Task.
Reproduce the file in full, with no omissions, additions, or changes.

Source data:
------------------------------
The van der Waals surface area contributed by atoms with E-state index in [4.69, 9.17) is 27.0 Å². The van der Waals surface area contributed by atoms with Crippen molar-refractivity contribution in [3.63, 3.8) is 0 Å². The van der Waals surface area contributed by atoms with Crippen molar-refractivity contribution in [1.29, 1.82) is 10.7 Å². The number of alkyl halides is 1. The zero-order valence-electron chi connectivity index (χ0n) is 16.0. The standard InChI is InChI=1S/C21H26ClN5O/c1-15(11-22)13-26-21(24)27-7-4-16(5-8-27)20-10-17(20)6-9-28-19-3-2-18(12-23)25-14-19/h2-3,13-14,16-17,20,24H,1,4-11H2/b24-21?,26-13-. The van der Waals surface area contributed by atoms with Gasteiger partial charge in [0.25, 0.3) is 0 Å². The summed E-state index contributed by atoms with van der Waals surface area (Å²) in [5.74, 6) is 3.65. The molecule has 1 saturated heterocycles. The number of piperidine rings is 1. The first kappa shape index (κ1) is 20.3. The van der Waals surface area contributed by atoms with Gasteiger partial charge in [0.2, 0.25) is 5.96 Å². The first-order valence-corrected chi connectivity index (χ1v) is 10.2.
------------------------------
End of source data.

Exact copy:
The van der Waals surface area contributed by atoms with E-state index in [4.69, 9.17) is 27.0 Å². The van der Waals surface area contributed by atoms with Crippen molar-refractivity contribution in [3.63, 3.8) is 0 Å². The van der Waals surface area contributed by atoms with Crippen molar-refractivity contribution in [1.29, 1.82) is 10.7 Å². The number of alkyl halides is 1. The zero-order valence-electron chi connectivity index (χ0n) is 16.0. The standard InChI is InChI=1S/C21H26ClN5O/c1-15(11-22)13-26-21(24)27-7-4-16(5-8-27)20-10-17(20)6-9-28-19-3-2-18(12-23)25-14-19/h2-3,13-14,16-17,20,24H,1,4-11H2/b24-21?,26-13-. The van der Waals surface area contributed by atoms with Gasteiger partial charge in [0.25, 0.3) is 0 Å². The summed E-state index contributed by atoms with van der Waals surface area (Å²) in [5.74, 6) is 3.65. The molecule has 1 saturated heterocycles. The number of piperidine rings is 1. The first kappa shape index (κ1) is 20.3. The van der Waals surface area contributed by atoms with Gasteiger partial charge in [0.2, 0.25) is 5.96 Å². The first-order valence-corrected chi connectivity index (χ1v) is 10.2.